Miriam has also had to stay culturally informed as an RA, for, the services she provides must not be second-rate for a student with a different cultural or ethnic background than her own. She has participated in activities that promote diversity, because she must be able transcend potential cultural barriers and provide the many difficult duties described thus far to students of all colors, cultures, and backgrounds.

As if everything discussed so far wasn’t enough, as an RA, Miriam has also been in charge of providing entertainment for her dorm hall. And mind you, this involves more than simply juggling in front of a small crowd of uninterested people or playing an unpolished cover of a Taylor Swift song that you’ve told the listeners prior to “still needs some work.” No. Miriam’s duties entail actually organizing real events such as a free movie night at the Carmike Cinemas in the Southern Hills Mall. Of course, the consumption of alcohol at these events is prohibited, for college students have a propensity to consume alcohol in excess and engage in belligerent behavior they wouldn’t otherwise exhibit. Of course, several students violated the prohibition order.

In her three years as an RA, Miriam has RA’d Roadman Hall, Dimmit Hall, and she is currently the Head Resident at the college apartments on campus. Although the events described in this article sound hyperbolized, they are not beyond the realm of possibility. But the truth is, in regard to responding to dorm hall emergencies, Miriam’s experiences have mostly dealt with residents being locked out of their dorm rooms. In these cases, Miriam, who has a key that opens everyone’s room, will promptly accompany the resident to their locked dorm room. Next, Miriam will insert the master key into the locked door. She will turn the key and unlock the door. The resident, depending on if she is a decent human being or not, will say, “Thank you.”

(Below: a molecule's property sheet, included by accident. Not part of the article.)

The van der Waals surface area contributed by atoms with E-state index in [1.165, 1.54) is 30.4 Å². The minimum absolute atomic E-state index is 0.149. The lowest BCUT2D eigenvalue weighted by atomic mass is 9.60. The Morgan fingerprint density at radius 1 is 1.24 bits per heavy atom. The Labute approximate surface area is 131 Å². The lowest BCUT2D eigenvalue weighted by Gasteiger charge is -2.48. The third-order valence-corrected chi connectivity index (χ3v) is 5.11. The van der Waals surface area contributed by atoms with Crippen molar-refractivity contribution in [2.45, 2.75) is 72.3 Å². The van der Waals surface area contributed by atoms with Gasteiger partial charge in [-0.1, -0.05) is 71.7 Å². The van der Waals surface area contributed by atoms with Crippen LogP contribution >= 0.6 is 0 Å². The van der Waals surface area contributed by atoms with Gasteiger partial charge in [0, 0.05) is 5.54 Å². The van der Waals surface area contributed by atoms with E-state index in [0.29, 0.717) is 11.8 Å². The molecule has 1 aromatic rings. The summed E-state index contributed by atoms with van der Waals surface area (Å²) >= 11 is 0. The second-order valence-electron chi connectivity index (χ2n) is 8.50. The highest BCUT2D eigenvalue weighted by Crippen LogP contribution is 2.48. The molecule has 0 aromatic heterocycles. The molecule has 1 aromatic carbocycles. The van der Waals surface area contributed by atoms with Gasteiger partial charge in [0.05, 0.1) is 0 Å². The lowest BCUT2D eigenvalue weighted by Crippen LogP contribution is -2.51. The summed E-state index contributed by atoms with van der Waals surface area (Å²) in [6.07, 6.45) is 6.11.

For Miriam, being an RA has involved sacrificing her social life. Over the years, she has had to give up many weekends and stay in the dorms and carry on her RA duties. Although the job has inhibited her socially, Miriam says that being an RA has been a good experience. “It has allowed me to find my authoritative voice,” she says. “I’ve become more assertive, and also more approachable.”

Some people have accused RA’s of being on a power trip, of abusing their authority, of “raining on the parade,” or being “party poopers.” However, no substantial evidence has ever been compiled to support this claim. Instead, the overwhelming amount of evidence, including that contained in this article, suggest that an RA is your friend – some might even say your guardian angel.


Thursday, November 4th, 2010